“I like it when one is not certain what one sees. When we do not know why the photographer has taken a picture and when we do not know why we are looking at it, all of a sudden we discover something that we start seeing. I like this confusion.” – Saul Leiter
Everyone will be familiar with ’New Colour Photography’, as exemplified by William Eggleston and Stephen Shore: the commonplace photographed as intriguing with colours used for composition and often in an abstract fashion. It is also these photographer’s who are usually credited with being the forerunners of the style, however Saul Leiter was actually already using colour and Kodachrome slide film together with a freer artistic style by the 1940s, and actually preceded Eggleston and Shore.
In his photographs, the genres of street life, portraiture, still life, fashion and architectural photography fuse together. Leiter came across his subjects, such as shop windows, passers-by, cars, signs and umbrellas (a recurrent motif), in the direct vicinity of his apartment in New York, where he lived for almost 60 years.
The lack of clear detail, the blurring of movement and the reduction in depth of field, as well as the use of windows and shadows as natural filters, combine to create a photographic language of colour and abstraction set against the urban space. It is easy to forget though how groundbreaking the use of colour was in art photography. Colour was usually associated with advertising, but in the 1950s Leiter was showing that it could be an art form, and that the marriage of photography and colour could be a powerful medium.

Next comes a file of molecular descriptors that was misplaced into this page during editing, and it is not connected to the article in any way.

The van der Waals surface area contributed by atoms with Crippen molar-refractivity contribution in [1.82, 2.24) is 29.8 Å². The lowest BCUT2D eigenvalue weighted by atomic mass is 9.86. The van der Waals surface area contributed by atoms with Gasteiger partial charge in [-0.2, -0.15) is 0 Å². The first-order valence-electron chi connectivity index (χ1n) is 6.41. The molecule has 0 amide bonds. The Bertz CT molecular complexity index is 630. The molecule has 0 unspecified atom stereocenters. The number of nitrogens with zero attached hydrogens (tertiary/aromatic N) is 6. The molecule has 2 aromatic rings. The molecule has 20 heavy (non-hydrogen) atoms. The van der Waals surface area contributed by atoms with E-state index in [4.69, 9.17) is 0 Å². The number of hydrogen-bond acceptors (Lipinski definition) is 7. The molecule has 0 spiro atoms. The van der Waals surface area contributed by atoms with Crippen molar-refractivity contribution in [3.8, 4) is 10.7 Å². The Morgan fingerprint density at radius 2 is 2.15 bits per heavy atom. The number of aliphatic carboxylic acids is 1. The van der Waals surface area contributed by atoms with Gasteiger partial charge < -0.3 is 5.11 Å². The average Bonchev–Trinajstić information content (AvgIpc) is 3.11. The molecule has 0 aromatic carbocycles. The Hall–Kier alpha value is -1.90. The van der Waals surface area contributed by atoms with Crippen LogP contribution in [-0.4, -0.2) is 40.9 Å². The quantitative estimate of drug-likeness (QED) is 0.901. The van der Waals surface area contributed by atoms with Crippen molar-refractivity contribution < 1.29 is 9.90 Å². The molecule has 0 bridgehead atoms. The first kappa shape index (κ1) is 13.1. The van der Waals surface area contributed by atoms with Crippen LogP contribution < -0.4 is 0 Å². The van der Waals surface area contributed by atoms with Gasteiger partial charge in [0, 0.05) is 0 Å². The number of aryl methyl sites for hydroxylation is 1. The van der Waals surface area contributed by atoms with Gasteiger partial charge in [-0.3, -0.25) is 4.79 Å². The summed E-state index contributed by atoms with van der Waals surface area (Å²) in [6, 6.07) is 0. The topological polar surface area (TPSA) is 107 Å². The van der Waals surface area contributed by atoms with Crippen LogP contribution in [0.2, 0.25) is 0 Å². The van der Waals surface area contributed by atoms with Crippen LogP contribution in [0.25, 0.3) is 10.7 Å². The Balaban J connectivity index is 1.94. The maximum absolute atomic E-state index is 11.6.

Despite beginning in black and white – his early images were published in LIFE and exhibited in New York and Tokyo – Leiter quickly moved into fashion photography, shooting for Harper’s Bazaar, Elle, Vogue, Esquire and more. It is surprising that, despite his prolific career, Leiter did not receive due recognition for his pioneering role in the emergence of colour photography until late in his life.
He was often criticised for going against the documentary and art traditions of the day whilst in addition fashion photography always had a bad reputation for being somewhat artificial and superficial, museums and galleries not being inclined to take his work seriously.
A forgotten figure for most of the 20th century Leiter didn’t have a gallerist until 2008, his irreverence, modesty and lack of ego perhaps lent him a low profile with his first exhibition in Europe actually not arriving until 2008. The Photographers Gallery is attempting to put right this neglect with this exhibition. It features more than 100 works, including early black-and-white and colour photographs, sketchbooks and ephemera and is Leiter’s first major show in a public gallery in the UK.
Leiter always saw himself as both a painter and photographer, drawn to shapes, shadows, surfaces and textures in his paintings and pictures, and the exhibition includes a broad selection of his non-photographic artworks. These show the influences of his painting upon his photography, but are not surprisingly perhaps the weakest part of the exhibition. Although interesting, his paintings pale against the innovative and inventive style of his photography.
Much imitated Leiter’s is a style seen to be everywhere from adverts to Instagram. The sheer ubiquity of such images detracts a little from the initial impact of the exhibition – it is easy to feel that we’ve ‘seen it all before’ – but it is well worth visiting to celebrate the work of a true pioneer of the genre.
Saul Leiter: Retrospective is at The Photographers Gallery London until 3 April 2016
For more information visit www.thephotgraphersgallery.org.uk